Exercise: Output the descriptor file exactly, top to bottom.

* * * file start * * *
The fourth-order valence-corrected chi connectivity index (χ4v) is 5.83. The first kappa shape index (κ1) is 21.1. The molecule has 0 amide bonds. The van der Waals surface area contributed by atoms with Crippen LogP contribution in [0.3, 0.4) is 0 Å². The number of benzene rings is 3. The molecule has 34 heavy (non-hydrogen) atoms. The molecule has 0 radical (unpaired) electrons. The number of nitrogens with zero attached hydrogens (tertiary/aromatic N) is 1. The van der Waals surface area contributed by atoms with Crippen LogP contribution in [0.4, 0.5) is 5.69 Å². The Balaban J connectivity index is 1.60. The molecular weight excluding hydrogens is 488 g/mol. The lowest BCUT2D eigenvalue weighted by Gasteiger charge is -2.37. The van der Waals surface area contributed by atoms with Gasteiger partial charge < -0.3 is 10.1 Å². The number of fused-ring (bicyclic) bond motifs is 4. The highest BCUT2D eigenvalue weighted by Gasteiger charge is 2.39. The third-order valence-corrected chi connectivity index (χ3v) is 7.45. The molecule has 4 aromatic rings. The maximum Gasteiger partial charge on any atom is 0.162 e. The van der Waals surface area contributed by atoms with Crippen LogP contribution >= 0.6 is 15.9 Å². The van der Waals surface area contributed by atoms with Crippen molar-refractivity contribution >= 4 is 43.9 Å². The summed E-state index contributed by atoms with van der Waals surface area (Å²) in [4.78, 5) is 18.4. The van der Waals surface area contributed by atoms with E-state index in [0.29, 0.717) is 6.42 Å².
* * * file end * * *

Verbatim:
The fourth-order valence-corrected chi connectivity index (χ4v) is 5.83. The first kappa shape index (κ1) is 21.1. The molecule has 0 amide bonds. The van der Waals surface area contributed by atoms with Crippen LogP contribution in [0.3, 0.4) is 0 Å². The number of benzene rings is 3. The molecule has 34 heavy (non-hydrogen) atoms. The molecule has 0 radical (unpaired) electrons. The number of nitrogens with zero attached hydrogens (tertiary/aromatic N) is 1. The van der Waals surface area contributed by atoms with Crippen LogP contribution in [0.4, 0.5) is 5.69 Å². The Balaban J connectivity index is 1.60. The molecular weight excluding hydrogens is 488 g/mol. The lowest BCUT2D eigenvalue weighted by Gasteiger charge is -2.37. The van der Waals surface area contributed by atoms with Gasteiger partial charge < -0.3 is 10.1 Å². The number of fused-ring (bicyclic) bond motifs is 4. The highest BCUT2D eigenvalue weighted by Gasteiger charge is 2.39. The third-order valence-corrected chi connectivity index (χ3v) is 7.45. The molecule has 4 aromatic rings. The maximum Gasteiger partial charge on any atom is 0.162 e. The van der Waals surface area contributed by atoms with Crippen LogP contribution >= 0.6 is 15.9 Å². The van der Waals surface area contributed by atoms with Crippen molar-refractivity contribution >= 4 is 43.9 Å². The summed E-state index contributed by atoms with van der Waals surface area (Å²) in [4.78, 5) is 18.4. The van der Waals surface area contributed by atoms with E-state index in [0.29, 0.717) is 6.42 Å².